You’re Not Bad; You’re Crying Out for Help


“A kind gesture can reach a wound that only compassion can heal.” ~Steve Maraboli

My fourth grade teacher was named Mrs. King, and she was a no-nonsense, fairly stern presence who enforced the rules and kept us kids in line. I was a timid kid who wouldn’t have dared to break rules anyway, and I assumed that Mrs. King didn’t like any of us, especially not me.

The only time we left Mrs. King’s classroom was to have our hour a week of “Music,” which meant trouping off to a downstairs room that contained a piano and a slightly manic woman who played us old folk songs to sing along with, like “Waltzing Matilda” and “Sixteen Tons.”

One day in music class I transformed into a bad kid. Instead of quietly following the rules, I made cat noises during the songs. I poked other girls in the ribs. I loudly whispered forbidden things, like “Linda is a peepee head.”

I don’t remember even wondering why this transformation had happened to me. It just happened.

As we trouped back upstairs I felt defiant, but when I heard several of my classmates telling Mrs. King about my behavior, I began to deflate. “Ann was bad in music class,” one of them said. “She was meowing in the songs,” added another.

“Ann,” said Mrs. King, “please come with me.”

I was struck dumb with terror. Now I was going to discover what happened to bad kids. I didn’t know what it would be, but I was sure I wasn’t going to like it. Shaking, I followed Mrs. King out into the hall, and into the tiny teacher’s lounge. We sat down.

“Ann,” she said. I didn’t dare look at her. My heart was pounding. What was she going to say about my misbehavior? What was my punishment going to be?

The silence stretched on, and I realized she was waiting for me to look at her. I dared to peek at Mrs. King’s face, and I was astonished. I had never seen such compassion.

She said, “I know your dog died…”

It was true. A few weeks before, out on a walk with my beloved dog Trixie, I had let her off the leash, and she had been hit by a car when running across a street to rejoin me. My parents had quickly bought me another pet.

There were no models in my family for allowing feelings to emerge. I remember being mystified when I saw my brother briefly weep for Trixie—and he hadn’t even been there when she was killed. I hadn’t been aware of feeling anything at all.

In the teacher’s lounge with Mrs. King, under her kind gaze, my eyes filled up with tears. I nodded. Yes, my dog had died.

“Maybe you would like to write a story about your dog. I know you like to write. Maybe you could give it a different ending if you want.”

I did write that story, but even before I began, the shift had already happened. I had my self back. It was okay to feel sadness and shock.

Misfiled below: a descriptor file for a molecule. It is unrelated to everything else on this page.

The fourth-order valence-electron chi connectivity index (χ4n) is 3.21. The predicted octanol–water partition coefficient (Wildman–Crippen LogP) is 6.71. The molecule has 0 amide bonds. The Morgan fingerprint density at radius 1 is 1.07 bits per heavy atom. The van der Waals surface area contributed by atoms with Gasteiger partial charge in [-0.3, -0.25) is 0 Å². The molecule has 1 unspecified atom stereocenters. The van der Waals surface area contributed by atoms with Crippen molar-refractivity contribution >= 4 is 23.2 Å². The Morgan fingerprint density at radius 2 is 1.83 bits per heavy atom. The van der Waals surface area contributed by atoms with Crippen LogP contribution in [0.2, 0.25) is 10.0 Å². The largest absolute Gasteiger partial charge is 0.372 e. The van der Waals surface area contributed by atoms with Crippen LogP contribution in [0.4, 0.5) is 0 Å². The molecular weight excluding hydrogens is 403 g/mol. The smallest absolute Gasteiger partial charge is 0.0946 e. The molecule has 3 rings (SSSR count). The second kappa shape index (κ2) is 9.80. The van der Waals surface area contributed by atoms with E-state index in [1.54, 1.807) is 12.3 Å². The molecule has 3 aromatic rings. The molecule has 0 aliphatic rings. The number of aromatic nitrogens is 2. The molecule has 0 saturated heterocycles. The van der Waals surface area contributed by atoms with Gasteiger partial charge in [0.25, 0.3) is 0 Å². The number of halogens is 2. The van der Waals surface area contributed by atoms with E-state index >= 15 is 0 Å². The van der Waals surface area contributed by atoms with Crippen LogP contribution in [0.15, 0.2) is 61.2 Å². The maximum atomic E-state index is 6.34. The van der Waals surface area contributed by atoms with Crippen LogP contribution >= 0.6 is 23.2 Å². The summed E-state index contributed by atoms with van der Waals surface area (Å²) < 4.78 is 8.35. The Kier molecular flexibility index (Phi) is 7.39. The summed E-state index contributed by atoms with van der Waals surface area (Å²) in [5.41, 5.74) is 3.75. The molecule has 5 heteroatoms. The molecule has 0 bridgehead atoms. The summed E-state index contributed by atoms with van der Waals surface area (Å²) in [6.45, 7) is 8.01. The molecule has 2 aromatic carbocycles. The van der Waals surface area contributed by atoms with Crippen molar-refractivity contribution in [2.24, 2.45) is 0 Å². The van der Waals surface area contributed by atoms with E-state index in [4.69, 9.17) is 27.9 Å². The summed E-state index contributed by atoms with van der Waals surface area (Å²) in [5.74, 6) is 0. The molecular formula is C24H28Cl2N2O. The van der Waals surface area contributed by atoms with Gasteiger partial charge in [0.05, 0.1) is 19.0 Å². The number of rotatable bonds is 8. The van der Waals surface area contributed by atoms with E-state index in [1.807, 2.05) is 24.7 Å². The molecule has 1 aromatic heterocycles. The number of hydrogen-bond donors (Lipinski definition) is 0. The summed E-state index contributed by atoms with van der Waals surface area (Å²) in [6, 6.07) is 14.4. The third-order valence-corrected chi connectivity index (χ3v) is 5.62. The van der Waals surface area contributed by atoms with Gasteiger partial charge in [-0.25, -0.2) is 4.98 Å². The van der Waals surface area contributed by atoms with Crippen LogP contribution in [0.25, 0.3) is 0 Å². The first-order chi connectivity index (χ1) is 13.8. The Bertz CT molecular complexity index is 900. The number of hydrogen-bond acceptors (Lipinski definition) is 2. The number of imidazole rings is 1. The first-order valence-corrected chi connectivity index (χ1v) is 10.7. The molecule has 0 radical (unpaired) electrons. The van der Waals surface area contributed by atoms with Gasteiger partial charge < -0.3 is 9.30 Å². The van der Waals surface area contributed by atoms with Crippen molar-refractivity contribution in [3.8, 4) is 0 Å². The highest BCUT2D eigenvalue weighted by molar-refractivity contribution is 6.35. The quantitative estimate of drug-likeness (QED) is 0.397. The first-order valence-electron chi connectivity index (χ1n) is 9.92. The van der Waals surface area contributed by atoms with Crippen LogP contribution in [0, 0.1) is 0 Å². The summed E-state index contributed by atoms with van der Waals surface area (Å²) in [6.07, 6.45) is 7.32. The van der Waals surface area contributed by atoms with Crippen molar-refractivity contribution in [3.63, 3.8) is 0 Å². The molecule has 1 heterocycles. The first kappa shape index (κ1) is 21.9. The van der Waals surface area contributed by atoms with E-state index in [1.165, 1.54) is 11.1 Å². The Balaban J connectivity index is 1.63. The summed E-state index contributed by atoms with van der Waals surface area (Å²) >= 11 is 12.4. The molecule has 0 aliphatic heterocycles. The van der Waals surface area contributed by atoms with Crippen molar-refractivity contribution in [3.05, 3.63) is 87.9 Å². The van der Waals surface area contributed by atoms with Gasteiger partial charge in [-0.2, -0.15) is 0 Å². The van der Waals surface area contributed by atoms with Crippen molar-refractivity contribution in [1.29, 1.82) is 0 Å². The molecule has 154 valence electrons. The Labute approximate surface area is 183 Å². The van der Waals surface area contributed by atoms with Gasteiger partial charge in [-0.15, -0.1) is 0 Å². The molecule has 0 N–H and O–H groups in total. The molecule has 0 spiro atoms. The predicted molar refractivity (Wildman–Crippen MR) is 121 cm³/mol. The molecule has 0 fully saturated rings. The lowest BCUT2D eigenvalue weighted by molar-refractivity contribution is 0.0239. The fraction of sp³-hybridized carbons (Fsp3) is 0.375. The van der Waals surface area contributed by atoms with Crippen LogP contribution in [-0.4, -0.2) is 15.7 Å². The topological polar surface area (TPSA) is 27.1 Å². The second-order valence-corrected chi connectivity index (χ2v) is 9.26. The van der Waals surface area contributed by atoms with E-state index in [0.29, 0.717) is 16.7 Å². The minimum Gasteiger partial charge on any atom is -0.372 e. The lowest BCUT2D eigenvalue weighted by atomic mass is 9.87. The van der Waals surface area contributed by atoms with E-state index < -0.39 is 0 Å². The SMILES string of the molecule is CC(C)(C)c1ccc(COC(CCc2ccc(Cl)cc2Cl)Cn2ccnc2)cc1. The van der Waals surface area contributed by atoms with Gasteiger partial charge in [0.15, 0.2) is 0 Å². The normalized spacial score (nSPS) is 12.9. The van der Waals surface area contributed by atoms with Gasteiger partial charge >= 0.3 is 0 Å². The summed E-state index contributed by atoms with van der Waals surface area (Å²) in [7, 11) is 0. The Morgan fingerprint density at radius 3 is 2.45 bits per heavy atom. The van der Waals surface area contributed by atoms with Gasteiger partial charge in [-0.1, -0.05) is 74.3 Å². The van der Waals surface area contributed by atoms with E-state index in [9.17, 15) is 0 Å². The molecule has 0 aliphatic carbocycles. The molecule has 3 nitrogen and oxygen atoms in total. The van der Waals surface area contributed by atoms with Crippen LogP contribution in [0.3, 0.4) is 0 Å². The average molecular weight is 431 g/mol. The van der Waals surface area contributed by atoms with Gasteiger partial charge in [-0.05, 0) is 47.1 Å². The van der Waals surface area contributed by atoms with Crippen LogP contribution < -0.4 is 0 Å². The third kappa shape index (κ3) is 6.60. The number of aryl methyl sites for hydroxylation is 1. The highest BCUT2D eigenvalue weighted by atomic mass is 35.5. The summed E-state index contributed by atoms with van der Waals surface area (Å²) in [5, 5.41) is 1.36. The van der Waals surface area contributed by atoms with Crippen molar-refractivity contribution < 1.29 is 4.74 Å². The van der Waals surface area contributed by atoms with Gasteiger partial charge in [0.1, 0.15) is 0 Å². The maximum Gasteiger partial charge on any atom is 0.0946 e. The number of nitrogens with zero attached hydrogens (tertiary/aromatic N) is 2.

There was room in the world for my feelings, because someone with compassion had seen them.

Having feelings in response to events is normal. When we can share those feelings with caring family and friends, it allows the feelings to go through a natural cycle of change.

Understandings surface: “Oh, now I see what bothered me so much.” Our circle of support strengthens. After a while we feel refreshed, stronger, ready to go on.

Many people, though, grow up, as I did, in a family and a culture where feelings are not welcome. Feelings are embarrassing, or they show we are weak, or they are something we “just don’t do” and nobody talks about.

In some kinds of families, feelings are actually dangerous. “Stop crying or I’ll give you something to cry about.”

When we repress and deny our feelings, we cut off a natural process of healing and self-understanding. When that avenue is closed, what is left to us is “acting out”—being “bad,” being depressed, addictive behavior of all kinds.

Many of us deaden our feelings with unhealthy food, drugs and alcohol, video games, overwork. At some level we feel deeply out of balance, but we suppress that too.

This can lead to a feeling of being inwardly at war, trying to stop whatever it is, feeling ashamed, yet finding ourselves still doing what we don’t want to do.

What can change this is a process of bringing compassionate understanding to our warring parts, a process I call Inner Relationship Focusing.

First, slow down. Pause and make contact with your body.

Use this kind of language to describe the inner war: “Something in me wants to eat potato chips, and something in me says that that is disgusting.”

Then say hello to each of the parts you have identified. “Hello, I know you are there.” (Notice how that already shifts how all this feels.)

Next, assume, as Mrs. King did with me, that there is some life-serving reason why each part is behaving as it is.

Lastly, ask each one: “What might you be wanting to help me with?” Wait for the answer to come from inside. When an answer comes, let it know you hear it. Don’t try to make it change. Change comes when something you feel is deeply heard with compassion.

I am so grateful for all the ways that compassion shows up in my life. I have learned that every part of me is trying to save my life. And in bringing compassionate inner listening to my warring parts, I have healed from writer’s block, addictions, and social anxiety, to name just a few.

And I never cease being grateful to Mrs. King, who showed me that day long ago that someone can look past outer “bad” behavior to the worthwhile person inside. A deep bow to you, Mrs. King.

Helping hand image via Shutterstock

About Ann Weiser Cornell

Ann is the CEO of Focusing Resources, offering workshops, phone seminars, books, video and audio, with the mission of “relieve suffering, awaken possibility.” She is co-developer, with Barbara McGavin, of Inner Relationship Focusing, and author of The Power of Focusing and The Radical Acceptance of Everything. Sign up for her weekly tips at focusingresources.com.

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